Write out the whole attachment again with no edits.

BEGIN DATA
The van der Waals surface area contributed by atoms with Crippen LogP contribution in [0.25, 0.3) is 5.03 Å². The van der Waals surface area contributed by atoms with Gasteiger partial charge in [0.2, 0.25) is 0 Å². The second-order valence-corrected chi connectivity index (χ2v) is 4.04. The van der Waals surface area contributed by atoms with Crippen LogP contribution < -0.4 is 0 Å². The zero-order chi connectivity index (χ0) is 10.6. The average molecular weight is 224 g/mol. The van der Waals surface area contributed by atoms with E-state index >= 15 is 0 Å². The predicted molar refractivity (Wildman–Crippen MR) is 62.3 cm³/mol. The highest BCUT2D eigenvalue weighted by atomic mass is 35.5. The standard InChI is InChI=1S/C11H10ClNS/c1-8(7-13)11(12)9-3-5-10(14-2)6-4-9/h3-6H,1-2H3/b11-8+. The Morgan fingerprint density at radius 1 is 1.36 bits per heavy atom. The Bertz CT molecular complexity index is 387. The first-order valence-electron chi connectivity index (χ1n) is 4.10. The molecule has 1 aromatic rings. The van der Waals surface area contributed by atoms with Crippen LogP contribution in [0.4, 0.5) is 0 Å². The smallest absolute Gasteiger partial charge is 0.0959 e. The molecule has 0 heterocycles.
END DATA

The van der Waals surface area contributed by atoms with Crippen LogP contribution in [0.25, 0.3) is 5.03 Å². The van der Waals surface area contributed by atoms with Gasteiger partial charge in [0.2, 0.25) is 0 Å². The second-order valence-corrected chi connectivity index (χ2v) is 4.04. The van der Waals surface area contributed by atoms with Crippen LogP contribution < -0.4 is 0 Å². The zero-order chi connectivity index (χ0) is 10.6. The average molecular weight is 224 g/mol. The van der Waals surface area contributed by atoms with E-state index >= 15 is 0 Å². The predicted molar refractivity (Wildman–Crippen MR) is 62.3 cm³/mol. The highest BCUT2D eigenvalue weighted by atomic mass is 35.5. The standard InChI is InChI=1S/C11H10ClNS/c1-8(7-13)11(12)9-3-5-10(14-2)6-4-9/h3-6H,1-2H3/b11-8+. The Morgan fingerprint density at radius 1 is 1.36 bits per heavy atom. The Bertz CT molecular complexity index is 387. The first-order valence-electron chi connectivity index (χ1n) is 4.10. The molecule has 1 aromatic rings. The van der Waals surface area contributed by atoms with Crippen LogP contribution in [0.4, 0.5) is 0 Å². The smallest absolute Gasteiger partial charge is 0.0959 e. The molecule has 0 heterocycles.